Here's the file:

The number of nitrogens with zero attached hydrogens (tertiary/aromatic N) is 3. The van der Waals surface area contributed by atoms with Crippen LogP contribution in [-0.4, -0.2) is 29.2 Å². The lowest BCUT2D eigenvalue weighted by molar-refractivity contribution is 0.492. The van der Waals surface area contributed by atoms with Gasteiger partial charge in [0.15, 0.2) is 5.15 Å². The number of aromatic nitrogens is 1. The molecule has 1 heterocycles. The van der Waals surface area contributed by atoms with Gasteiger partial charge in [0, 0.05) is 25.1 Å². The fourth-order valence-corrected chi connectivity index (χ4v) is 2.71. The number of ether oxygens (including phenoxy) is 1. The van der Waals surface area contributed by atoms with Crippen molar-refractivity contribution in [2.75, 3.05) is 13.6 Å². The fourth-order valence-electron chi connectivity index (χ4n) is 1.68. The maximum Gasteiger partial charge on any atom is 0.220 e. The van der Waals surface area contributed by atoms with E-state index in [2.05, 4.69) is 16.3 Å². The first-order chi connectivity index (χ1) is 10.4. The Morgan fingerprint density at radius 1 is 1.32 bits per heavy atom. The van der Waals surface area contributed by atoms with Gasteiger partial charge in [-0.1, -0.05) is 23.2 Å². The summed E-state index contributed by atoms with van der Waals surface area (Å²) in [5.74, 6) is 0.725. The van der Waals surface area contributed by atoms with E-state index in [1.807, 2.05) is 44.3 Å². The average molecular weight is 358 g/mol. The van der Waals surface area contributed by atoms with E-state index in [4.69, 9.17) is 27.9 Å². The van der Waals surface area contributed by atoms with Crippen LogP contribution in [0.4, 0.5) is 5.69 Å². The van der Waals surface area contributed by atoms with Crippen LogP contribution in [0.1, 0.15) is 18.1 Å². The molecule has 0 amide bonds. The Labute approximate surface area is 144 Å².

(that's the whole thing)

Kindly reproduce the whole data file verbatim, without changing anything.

The number of nitrogens with zero attached hydrogens (tertiary/aromatic N) is 3. The van der Waals surface area contributed by atoms with Crippen LogP contribution in [-0.4, -0.2) is 29.2 Å². The lowest BCUT2D eigenvalue weighted by molar-refractivity contribution is 0.492. The van der Waals surface area contributed by atoms with Gasteiger partial charge in [0.15, 0.2) is 5.15 Å². The number of aromatic nitrogens is 1. The molecule has 1 heterocycles. The van der Waals surface area contributed by atoms with Gasteiger partial charge in [0, 0.05) is 25.1 Å². The fourth-order valence-corrected chi connectivity index (χ4v) is 2.71. The number of ether oxygens (including phenoxy) is 1. The van der Waals surface area contributed by atoms with Crippen molar-refractivity contribution in [2.75, 3.05) is 13.6 Å². The fourth-order valence-electron chi connectivity index (χ4n) is 1.68. The maximum Gasteiger partial charge on any atom is 0.220 e. The van der Waals surface area contributed by atoms with E-state index in [2.05, 4.69) is 16.3 Å². The first-order chi connectivity index (χ1) is 10.4. The Morgan fingerprint density at radius 1 is 1.32 bits per heavy atom. The van der Waals surface area contributed by atoms with Gasteiger partial charge in [-0.1, -0.05) is 23.2 Å². The summed E-state index contributed by atoms with van der Waals surface area (Å²) in [5.74, 6) is 0.725. The van der Waals surface area contributed by atoms with E-state index in [1.807, 2.05) is 44.3 Å². The average molecular weight is 358 g/mol. The van der Waals surface area contributed by atoms with E-state index in [4.69, 9.17) is 27.9 Å². The van der Waals surface area contributed by atoms with Crippen LogP contribution in [0.4, 0.5) is 5.69 Å². The van der Waals surface area contributed by atoms with Crippen LogP contribution in [0.1, 0.15) is 18.1 Å². The molecule has 0 amide bonds. The Labute approximate surface area is 144 Å².